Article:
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Councils are told: 'Divest from the social pariah of fossil fuel industry'

PUBLISHED: 19:30 23 October 2019

"Getting left behind." Divest Camden project their anti-fossil fuels message onto Camden Town Hall in Judd Street. Picture: Divest Camden

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Both Camden and Haringey councils have resisted calls to fully divest their pension funds of fossil fuel investments.

Both councils told the Ham&High they had chosen to work to reduce exposure to such investments, but had to do so carefully.

Camden Council also said it was conscious of the power it wielded as an investor to lobby for change in the operations of those in whom it invested.

Haringey who have committed to divest, and have recently upped the transfer of investment into low carbon funds said it needed to safeguard its employees' cash.

Asked why Camden had resisted calls to divest fully, the town hall's environment chief Cllr Adam Harrison said; "The pension committee understands it's important. We have got less investments in fossil fuels and they are decreasing.

"Divestment is important but decarbonisation throughout the operations of all our investments is as important." He said the council wanted to influence behaviour of those it invested in.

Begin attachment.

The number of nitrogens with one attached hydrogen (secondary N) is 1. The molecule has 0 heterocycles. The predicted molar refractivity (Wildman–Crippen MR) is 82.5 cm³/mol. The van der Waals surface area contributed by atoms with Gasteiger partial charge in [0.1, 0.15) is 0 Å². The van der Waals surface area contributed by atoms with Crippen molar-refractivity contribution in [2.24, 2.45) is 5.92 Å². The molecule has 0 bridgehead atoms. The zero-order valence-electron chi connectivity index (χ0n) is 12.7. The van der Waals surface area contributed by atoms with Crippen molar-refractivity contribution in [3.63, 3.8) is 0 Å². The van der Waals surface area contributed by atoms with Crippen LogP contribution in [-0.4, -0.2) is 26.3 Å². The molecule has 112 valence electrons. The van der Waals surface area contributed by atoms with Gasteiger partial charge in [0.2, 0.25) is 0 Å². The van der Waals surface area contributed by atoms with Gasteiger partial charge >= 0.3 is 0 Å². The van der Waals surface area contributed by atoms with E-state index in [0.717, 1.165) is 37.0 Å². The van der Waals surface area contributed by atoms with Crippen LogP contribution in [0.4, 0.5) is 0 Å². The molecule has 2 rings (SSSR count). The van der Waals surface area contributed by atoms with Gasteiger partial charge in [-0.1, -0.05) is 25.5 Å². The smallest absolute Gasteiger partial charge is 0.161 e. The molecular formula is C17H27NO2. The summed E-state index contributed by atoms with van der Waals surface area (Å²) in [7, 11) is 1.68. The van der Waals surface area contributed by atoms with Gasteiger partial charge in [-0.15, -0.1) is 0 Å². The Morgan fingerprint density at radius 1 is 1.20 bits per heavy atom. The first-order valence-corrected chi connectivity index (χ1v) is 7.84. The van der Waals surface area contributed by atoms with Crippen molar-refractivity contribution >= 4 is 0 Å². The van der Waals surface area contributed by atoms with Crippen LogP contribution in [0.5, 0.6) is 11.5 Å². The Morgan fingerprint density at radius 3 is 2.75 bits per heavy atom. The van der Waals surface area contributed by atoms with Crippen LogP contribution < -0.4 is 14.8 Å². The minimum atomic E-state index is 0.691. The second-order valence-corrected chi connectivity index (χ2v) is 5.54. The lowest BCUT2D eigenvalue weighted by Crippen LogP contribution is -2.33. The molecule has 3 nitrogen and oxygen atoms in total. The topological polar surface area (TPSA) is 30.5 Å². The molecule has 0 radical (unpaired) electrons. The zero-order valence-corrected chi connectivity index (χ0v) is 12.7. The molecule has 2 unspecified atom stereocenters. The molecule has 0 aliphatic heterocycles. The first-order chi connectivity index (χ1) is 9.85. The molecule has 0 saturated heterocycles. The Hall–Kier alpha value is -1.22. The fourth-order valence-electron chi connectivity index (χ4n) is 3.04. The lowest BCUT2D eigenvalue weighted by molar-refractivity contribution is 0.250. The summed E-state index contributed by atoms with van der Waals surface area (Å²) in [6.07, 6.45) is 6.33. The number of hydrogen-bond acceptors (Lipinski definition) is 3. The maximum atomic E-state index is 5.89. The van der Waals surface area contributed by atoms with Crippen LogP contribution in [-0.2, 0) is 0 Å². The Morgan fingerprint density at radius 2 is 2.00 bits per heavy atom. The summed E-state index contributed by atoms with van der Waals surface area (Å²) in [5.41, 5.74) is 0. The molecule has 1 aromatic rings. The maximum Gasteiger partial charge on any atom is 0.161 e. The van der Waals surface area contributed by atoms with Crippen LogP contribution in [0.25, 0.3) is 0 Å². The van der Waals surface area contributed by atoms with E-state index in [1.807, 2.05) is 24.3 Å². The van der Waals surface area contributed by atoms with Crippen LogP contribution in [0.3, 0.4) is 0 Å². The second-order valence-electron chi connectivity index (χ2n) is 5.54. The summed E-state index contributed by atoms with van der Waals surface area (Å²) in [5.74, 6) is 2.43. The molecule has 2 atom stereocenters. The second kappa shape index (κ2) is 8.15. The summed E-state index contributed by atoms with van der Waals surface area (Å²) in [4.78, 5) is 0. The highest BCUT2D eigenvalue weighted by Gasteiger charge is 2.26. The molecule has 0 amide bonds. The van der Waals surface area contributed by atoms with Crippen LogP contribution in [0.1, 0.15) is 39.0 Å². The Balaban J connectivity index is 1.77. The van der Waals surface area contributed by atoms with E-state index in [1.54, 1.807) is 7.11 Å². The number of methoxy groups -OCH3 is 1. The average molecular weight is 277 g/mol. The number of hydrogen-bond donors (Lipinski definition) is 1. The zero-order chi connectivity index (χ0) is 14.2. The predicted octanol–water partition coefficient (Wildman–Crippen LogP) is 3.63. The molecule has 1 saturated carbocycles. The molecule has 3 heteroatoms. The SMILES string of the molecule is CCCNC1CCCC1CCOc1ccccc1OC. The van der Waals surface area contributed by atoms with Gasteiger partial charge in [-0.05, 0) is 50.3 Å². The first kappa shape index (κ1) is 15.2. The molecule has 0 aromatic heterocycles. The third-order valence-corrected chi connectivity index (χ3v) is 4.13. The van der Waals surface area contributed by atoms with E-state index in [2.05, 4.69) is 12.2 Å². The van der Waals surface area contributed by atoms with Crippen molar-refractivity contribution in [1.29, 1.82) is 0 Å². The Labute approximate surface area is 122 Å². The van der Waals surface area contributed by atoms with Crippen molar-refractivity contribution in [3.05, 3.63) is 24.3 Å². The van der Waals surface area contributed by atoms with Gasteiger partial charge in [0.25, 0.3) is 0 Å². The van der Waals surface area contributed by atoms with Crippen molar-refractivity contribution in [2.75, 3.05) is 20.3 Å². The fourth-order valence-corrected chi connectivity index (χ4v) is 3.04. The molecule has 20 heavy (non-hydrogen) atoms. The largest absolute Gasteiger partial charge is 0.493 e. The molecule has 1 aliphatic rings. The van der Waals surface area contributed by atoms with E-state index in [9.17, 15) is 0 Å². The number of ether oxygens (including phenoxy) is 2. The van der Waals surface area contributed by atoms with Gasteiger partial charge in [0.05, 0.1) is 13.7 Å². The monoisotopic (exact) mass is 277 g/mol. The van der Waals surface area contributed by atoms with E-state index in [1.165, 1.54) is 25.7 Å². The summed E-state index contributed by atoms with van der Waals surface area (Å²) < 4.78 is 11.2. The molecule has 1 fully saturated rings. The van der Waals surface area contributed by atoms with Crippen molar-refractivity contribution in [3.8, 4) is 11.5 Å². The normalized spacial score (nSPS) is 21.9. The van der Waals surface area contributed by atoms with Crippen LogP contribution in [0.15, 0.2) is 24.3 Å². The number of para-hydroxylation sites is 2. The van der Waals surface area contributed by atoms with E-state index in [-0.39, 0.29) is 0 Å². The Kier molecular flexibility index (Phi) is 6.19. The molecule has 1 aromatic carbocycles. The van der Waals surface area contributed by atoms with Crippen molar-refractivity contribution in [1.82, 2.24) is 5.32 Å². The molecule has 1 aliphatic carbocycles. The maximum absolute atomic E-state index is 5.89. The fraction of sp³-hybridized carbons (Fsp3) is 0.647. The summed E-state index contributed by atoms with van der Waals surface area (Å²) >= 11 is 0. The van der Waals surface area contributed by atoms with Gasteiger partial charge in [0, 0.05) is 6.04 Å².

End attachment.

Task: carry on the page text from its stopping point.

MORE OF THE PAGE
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His Haringey counterpart Cllr Kirsten Hearn emphasised the importance of investing the council's pension fund prudently to protect the interests of its staff, but reiterated the council was committed to eventual divestment.

Cllr Hearn said: "We have done significant divestment and I know the committee are working hard to make positive investments."

Divestment has been a demand of environmental groups for some time. Finnian Murtagh of the Divest Camden campaign group said the group "welcome the reduction in investments" but that it wasn't enough. He said: "It also doesn't give the symbolic gesture that the divestment movement demands. It's looking for public bodies and institutions to say this industry is a social pariah and it needs to be treated as such."

Divest Camden also said it had not seen evidence that the strategy of engaging with investees had "any meaningful results".

Both the Green Party's mayoral candidate Sian Berry and the Muswell Hill Sustainability Group have called on the council's to do more and do it quicker.

Sian told this newspaper: "They need to stop resisting doing divestment as quickly as possible - it has to be one of the key things."

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